Many businesses now use ACH debits for B2B transactions. Due to economic strains, wait times for paper checks to clear have become too long to bear, with ACH debits offering a quicker and more reliable alternative for businesses to pay each other. NACHA, the governing body of ACH, reported that B2B ACH use grew 19% year-on-year in Q3 2021.
The IRS (Internal Revenue Service) allows businesses to use ACH debits to pay taxes, offering a cheaper way for businesses to pay tax bills than by traditional methods, such as wire transfers or paper checks.
Benefits of ACH debits for businesses
We’ve already touched on how ACH debits can help your business save time and money, but let’s dive further into the key benefits.
Customers prefer ACH debits because it means they don’t have to write and mail paper checks. Check payments are often victims of fraud, too. Meanwhile, ACH debits are just as convenient as credit card payments and offer a way to transfer funds without incurring credit card debt. All of these customer-focused benefits should improve the customer experience and encourage repeat purchases.
Credit and debit card transactions come with various fees, including processing and interchange fees. For businesses processing lots of high-value payments, these fees can rack up a significant sum. ACH debits are far cheaper, with flat-fees starting from just $0.20 per transaction.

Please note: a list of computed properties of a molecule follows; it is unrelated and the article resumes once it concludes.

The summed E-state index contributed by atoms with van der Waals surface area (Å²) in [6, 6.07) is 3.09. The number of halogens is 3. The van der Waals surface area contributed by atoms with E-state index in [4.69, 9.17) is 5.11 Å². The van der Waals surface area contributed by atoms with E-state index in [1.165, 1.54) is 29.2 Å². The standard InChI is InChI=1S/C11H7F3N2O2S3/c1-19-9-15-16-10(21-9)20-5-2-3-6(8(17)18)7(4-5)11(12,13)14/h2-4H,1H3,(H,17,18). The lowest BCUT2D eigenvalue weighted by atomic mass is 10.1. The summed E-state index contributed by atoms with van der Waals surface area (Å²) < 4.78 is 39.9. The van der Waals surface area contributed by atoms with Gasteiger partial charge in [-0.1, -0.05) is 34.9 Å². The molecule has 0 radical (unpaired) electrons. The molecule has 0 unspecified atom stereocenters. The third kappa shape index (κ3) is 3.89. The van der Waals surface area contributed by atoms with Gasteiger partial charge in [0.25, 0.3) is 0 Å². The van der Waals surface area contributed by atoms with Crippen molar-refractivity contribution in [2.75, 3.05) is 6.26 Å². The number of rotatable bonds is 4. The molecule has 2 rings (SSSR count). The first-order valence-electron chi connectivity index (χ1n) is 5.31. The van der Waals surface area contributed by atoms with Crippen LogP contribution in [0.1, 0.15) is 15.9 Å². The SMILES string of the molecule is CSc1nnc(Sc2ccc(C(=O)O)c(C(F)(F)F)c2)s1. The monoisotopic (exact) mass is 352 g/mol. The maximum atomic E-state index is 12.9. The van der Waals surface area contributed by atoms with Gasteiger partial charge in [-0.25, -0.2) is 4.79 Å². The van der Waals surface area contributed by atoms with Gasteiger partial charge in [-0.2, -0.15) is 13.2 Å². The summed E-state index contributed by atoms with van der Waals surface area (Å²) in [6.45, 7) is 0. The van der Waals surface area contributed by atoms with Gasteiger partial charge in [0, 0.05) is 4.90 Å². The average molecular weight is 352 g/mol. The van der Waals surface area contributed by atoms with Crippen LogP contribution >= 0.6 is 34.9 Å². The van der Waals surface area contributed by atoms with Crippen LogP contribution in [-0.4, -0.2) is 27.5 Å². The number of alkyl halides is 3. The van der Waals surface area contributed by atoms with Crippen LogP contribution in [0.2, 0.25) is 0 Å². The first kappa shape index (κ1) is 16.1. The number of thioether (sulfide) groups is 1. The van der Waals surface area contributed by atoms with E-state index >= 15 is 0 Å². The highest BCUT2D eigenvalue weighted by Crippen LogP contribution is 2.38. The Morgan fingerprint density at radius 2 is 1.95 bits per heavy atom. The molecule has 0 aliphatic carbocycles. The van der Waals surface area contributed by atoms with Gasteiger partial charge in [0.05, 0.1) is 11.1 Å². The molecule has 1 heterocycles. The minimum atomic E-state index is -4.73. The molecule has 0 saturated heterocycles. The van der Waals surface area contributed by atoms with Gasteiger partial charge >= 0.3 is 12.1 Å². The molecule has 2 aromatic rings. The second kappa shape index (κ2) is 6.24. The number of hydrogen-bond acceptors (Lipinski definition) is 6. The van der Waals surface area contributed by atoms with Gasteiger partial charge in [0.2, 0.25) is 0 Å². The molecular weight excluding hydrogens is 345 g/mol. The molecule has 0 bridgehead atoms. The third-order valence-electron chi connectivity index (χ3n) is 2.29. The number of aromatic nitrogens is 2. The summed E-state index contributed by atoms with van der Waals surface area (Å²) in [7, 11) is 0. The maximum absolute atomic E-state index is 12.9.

Less chance of missed payments
ACH debit payments are generally more reliable than credit card payments, reducing the risk of late or missed payments. This is because ACH debits automatically pull funds from your customers’ accounts, once the customer has authorized the recurring transactions.
The average lifespan of a credit card is three years, because they’re often lost, stolen, or become expired. This can cause delays on transactions. In contrast, ACH debits simply need access to a bank account, which has a lifespan of approximately 14 years.
Provide more options
ACH’s security and simplicity make it a popular choice for peer-to-peer payments, especially compared to wire transfers and paper checks. For example, the popular money transfer app Venmo uses ACH payments, offering businesses more ways to move funds.
Does Checkout.com support ACH payments?
Yes. With Checkout, you can start accepting ACH payments and make your business more versatile. By enabling ACH payments, your business can transfer funds without using paper checks, wire transfers, cards or cash.
ACH payments also have lower fees than credit and debit card payments, making them a cost-effective solution, especially for businesses handling high-value payments. To get started, simply contact our sales team.